anItem reliesOn anotherItem from someState as present). This enables a user to have some items only reveal in a triggered state under particular conditions (such as whether or not another item exists in some other state).
Ease of Use
Anyone can use PorkScript. Due to its simplicity and reliance on words rather than operators, it enables a person with no knowledge of actual programming languages to create their own adventure game. Granted, it helps to know Python, but is not necessary if the user can attain some basic command scripts (which I plan to make available).
Pork's Name and History
Pork started as a small side project in 2010. The name is derived from "parody of Zork." I developed a small dinky engine with a crappy definition language. A friend of mine used the language to create a whole game, which was then distributed and sold on flash drives for a charity cause.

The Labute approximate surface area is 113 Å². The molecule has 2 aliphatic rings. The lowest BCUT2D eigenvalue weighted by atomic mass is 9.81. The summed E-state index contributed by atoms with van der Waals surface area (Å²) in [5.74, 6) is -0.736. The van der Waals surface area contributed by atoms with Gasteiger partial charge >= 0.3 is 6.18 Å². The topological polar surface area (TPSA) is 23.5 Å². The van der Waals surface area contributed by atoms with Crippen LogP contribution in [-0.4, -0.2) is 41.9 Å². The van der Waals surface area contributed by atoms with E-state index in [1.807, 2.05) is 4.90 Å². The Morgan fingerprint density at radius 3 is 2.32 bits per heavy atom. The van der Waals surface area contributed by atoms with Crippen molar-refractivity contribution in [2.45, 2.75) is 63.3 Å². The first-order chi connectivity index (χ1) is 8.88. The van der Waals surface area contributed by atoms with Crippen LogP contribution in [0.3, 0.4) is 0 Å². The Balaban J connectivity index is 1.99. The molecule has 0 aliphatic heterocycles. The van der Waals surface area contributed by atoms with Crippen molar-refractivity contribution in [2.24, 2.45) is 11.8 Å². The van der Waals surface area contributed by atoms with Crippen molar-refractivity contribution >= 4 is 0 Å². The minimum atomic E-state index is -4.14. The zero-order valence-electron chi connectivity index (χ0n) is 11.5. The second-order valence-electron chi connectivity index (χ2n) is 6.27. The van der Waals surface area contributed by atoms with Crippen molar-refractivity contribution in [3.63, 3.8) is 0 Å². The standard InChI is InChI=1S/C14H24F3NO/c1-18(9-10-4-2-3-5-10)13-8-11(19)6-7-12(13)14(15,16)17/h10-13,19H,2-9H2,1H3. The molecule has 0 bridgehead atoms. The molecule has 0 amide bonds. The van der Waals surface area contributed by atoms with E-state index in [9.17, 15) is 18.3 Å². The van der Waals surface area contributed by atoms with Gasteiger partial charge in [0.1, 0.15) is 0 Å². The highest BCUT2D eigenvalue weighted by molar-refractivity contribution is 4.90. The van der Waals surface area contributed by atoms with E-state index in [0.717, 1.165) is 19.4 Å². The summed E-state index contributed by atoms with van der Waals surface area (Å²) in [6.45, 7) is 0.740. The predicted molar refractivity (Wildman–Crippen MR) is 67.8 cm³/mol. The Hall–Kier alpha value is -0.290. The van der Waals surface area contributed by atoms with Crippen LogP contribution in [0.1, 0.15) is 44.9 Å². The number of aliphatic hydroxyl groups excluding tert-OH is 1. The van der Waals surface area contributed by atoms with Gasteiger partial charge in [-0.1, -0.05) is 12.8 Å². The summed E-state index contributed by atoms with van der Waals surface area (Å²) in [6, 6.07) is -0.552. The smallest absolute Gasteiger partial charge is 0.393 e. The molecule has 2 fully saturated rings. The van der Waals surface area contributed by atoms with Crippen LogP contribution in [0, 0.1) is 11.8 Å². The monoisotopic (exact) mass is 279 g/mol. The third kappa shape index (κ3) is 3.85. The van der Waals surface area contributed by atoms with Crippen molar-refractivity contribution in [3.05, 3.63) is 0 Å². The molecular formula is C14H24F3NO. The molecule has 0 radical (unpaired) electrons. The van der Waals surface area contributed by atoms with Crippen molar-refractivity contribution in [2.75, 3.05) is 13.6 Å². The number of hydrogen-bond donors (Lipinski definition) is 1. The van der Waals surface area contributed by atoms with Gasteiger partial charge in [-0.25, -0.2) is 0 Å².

After that, I saw how much potential a better version of the game could have. So, in the summer of 2011, I started planning the new PorkScript, along with the GameContainer. Finally, I started coding parts of it here and there, but struggled to create a good parser. Now, I realize that not only am I having trouble with that, but the engine itself will not be able to live up to its full potential if only I work on it. My dream for Pork is for it to expand to other places, away from the TBAG world. But for these extensions to come about, this engine had to be released into the open source.
From here, if enough contribute, PorkScript can rise up and expand, and become a wonderful way for people to create their own adventure games (and maybe more).